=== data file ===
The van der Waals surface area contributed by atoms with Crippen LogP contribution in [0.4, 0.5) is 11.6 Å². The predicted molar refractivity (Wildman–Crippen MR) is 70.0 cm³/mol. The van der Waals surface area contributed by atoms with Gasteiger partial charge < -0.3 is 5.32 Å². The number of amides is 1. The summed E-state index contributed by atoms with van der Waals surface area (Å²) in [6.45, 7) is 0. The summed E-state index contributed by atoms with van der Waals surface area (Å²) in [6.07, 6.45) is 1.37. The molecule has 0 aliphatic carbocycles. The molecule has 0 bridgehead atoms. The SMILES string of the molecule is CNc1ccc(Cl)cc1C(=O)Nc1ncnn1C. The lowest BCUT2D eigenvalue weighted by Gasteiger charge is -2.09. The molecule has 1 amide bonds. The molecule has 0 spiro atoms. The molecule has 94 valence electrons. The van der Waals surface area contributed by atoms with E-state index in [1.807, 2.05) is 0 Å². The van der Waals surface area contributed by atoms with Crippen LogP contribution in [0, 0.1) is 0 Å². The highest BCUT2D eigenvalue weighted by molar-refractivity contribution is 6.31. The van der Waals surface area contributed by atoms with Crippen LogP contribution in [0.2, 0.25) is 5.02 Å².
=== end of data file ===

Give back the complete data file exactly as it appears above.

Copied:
The van der Waals surface area contributed by atoms with Crippen LogP contribution in [0.4, 0.5) is 11.6 Å². The predicted molar refractivity (Wildman–Crippen MR) is 70.0 cm³/mol. The van der Waals surface area contributed by atoms with Gasteiger partial charge < -0.3 is 5.32 Å². The number of amides is 1. The summed E-state index contributed by atoms with van der Waals surface area (Å²) in [6.45, 7) is 0. The summed E-state index contributed by atoms with van der Waals surface area (Å²) in [6.07, 6.45) is 1.37. The molecule has 0 aliphatic carbocycles. The molecule has 0 bridgehead atoms. The SMILES string of the molecule is CNc1ccc(Cl)cc1C(=O)Nc1ncnn1C. The lowest BCUT2D eigenvalue weighted by Gasteiger charge is -2.09. The molecule has 1 amide bonds. The molecule has 0 spiro atoms. The molecule has 94 valence electrons. The van der Waals surface area contributed by atoms with E-state index in [1.807, 2.05) is 0 Å². The van der Waals surface area contributed by atoms with Crippen LogP contribution in [0, 0.1) is 0 Å². The highest BCUT2D eigenvalue weighted by molar-refractivity contribution is 6.31. The van der Waals surface area contributed by atoms with Crippen LogP contribution in [0.2, 0.25) is 5.02 Å².